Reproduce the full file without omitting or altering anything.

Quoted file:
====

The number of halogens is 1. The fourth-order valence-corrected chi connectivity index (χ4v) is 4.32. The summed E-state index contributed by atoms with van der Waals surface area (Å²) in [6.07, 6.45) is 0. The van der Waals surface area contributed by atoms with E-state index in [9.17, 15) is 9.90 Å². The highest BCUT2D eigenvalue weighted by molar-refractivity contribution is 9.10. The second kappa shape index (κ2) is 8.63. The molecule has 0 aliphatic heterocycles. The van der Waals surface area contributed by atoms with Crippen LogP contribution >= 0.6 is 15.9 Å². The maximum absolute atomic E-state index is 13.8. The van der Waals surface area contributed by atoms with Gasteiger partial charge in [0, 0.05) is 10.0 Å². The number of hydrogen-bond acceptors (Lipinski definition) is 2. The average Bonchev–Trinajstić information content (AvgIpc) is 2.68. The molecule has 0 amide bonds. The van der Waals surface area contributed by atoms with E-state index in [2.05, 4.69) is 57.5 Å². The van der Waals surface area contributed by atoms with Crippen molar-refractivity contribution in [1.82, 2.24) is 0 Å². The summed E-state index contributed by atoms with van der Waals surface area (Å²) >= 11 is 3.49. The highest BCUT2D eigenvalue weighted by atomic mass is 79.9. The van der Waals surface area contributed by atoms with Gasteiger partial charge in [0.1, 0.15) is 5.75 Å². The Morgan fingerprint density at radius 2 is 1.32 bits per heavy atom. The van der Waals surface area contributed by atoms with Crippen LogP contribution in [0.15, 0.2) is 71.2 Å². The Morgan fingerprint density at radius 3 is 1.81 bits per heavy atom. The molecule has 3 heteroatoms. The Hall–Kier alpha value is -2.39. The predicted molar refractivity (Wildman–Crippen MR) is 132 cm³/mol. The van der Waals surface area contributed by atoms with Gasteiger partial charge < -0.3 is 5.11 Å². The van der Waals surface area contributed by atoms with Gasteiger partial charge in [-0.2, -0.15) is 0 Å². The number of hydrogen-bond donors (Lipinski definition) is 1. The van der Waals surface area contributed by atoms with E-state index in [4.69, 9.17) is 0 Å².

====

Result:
The number of halogens is 1. The fourth-order valence-corrected chi connectivity index (χ4v) is 4.32. The summed E-state index contributed by atoms with van der Waals surface area (Å²) in [6.07, 6.45) is 0. The van der Waals surface area contributed by atoms with E-state index in [9.17, 15) is 9.90 Å². The highest BCUT2D eigenvalue weighted by molar-refractivity contribution is 9.10. The second kappa shape index (κ2) is 8.63. The molecule has 0 aliphatic heterocycles. The van der Waals surface area contributed by atoms with Crippen LogP contribution >= 0.6 is 15.9 Å². The maximum absolute atomic E-state index is 13.8. The van der Waals surface area contributed by atoms with Gasteiger partial charge in [0, 0.05) is 10.0 Å². The number of hydrogen-bond acceptors (Lipinski definition) is 2. The average Bonchev–Trinajstić information content (AvgIpc) is 2.68. The molecule has 0 amide bonds. The van der Waals surface area contributed by atoms with E-state index in [2.05, 4.69) is 57.5 Å². The van der Waals surface area contributed by atoms with Crippen molar-refractivity contribution in [1.82, 2.24) is 0 Å². The summed E-state index contributed by atoms with van der Waals surface area (Å²) >= 11 is 3.49. The highest BCUT2D eigenvalue weighted by atomic mass is 79.9. The van der Waals surface area contributed by atoms with Gasteiger partial charge in [0.1, 0.15) is 5.75 Å². The Morgan fingerprint density at radius 2 is 1.32 bits per heavy atom. The van der Waals surface area contributed by atoms with Crippen LogP contribution in [0.15, 0.2) is 71.2 Å². The Morgan fingerprint density at radius 3 is 1.81 bits per heavy atom. The molecule has 3 heteroatoms. The Hall–Kier alpha value is -2.39. The predicted molar refractivity (Wildman–Crippen MR) is 132 cm³/mol. The van der Waals surface area contributed by atoms with Gasteiger partial charge < -0.3 is 5.11 Å². The van der Waals surface area contributed by atoms with Gasteiger partial charge in [-0.2, -0.15) is 0 Å². The number of hydrogen-bond donors (Lipinski definition) is 1. The van der Waals surface area contributed by atoms with E-state index in [4.69, 9.17) is 0 Å².